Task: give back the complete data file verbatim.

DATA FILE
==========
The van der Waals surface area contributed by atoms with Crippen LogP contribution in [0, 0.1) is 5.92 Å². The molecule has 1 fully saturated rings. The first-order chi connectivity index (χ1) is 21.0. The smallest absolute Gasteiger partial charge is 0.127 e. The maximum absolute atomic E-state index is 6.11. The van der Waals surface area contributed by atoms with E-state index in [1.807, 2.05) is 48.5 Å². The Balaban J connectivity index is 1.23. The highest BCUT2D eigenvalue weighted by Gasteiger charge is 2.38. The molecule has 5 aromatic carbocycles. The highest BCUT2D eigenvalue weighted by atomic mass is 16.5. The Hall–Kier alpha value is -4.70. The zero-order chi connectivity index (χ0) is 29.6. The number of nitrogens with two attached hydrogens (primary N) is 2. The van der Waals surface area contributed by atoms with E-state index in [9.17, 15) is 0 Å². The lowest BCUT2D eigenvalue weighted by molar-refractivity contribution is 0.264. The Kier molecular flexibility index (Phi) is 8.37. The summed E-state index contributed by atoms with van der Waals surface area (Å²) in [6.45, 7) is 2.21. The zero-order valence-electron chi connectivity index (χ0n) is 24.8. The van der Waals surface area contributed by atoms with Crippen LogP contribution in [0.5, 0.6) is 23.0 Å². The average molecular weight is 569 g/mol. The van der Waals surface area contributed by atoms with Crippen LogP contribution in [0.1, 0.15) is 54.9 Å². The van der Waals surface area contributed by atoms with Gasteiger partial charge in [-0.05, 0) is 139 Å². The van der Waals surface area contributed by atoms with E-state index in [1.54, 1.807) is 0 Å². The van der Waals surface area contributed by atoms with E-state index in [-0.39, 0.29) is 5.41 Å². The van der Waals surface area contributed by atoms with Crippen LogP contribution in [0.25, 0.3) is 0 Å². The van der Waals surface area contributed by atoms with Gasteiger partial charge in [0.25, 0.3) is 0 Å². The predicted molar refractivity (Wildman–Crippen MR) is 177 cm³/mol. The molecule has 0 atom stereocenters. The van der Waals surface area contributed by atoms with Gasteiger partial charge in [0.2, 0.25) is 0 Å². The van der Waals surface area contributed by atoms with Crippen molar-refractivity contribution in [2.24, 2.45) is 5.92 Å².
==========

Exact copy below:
The van der Waals surface area contributed by atoms with Crippen LogP contribution in [0, 0.1) is 5.92 Å². The molecule has 1 fully saturated rings. The first-order chi connectivity index (χ1) is 21.0. The smallest absolute Gasteiger partial charge is 0.127 e. The maximum absolute atomic E-state index is 6.11. The van der Waals surface area contributed by atoms with E-state index in [1.807, 2.05) is 48.5 Å². The Balaban J connectivity index is 1.23. The highest BCUT2D eigenvalue weighted by Gasteiger charge is 2.38. The molecule has 5 aromatic carbocycles. The highest BCUT2D eigenvalue weighted by atomic mass is 16.5. The Hall–Kier alpha value is -4.70. The zero-order chi connectivity index (χ0) is 29.6. The number of nitrogens with two attached hydrogens (primary N) is 2. The van der Waals surface area contributed by atoms with E-state index in [9.17, 15) is 0 Å². The lowest BCUT2D eigenvalue weighted by molar-refractivity contribution is 0.264. The Kier molecular flexibility index (Phi) is 8.37. The summed E-state index contributed by atoms with van der Waals surface area (Å²) in [6.45, 7) is 2.21. The zero-order valence-electron chi connectivity index (χ0n) is 24.8. The van der Waals surface area contributed by atoms with Crippen LogP contribution in [0.5, 0.6) is 23.0 Å². The average molecular weight is 569 g/mol. The van der Waals surface area contributed by atoms with Crippen LogP contribution in [0.1, 0.15) is 54.9 Å². The van der Waals surface area contributed by atoms with Gasteiger partial charge in [-0.05, 0) is 139 Å². The van der Waals surface area contributed by atoms with E-state index in [1.54, 1.807) is 0 Å². The van der Waals surface area contributed by atoms with E-state index in [-0.39, 0.29) is 5.41 Å². The van der Waals surface area contributed by atoms with Crippen LogP contribution in [0.25, 0.3) is 0 Å². The van der Waals surface area contributed by atoms with Gasteiger partial charge in [0.25, 0.3) is 0 Å². The predicted molar refractivity (Wildman–Crippen MR) is 177 cm³/mol. The molecule has 0 atom stereocenters. The van der Waals surface area contributed by atoms with Gasteiger partial charge in [0.2, 0.25) is 0 Å². The van der Waals surface area contributed by atoms with Crippen molar-refractivity contribution in [2.24, 2.45) is 5.92 Å².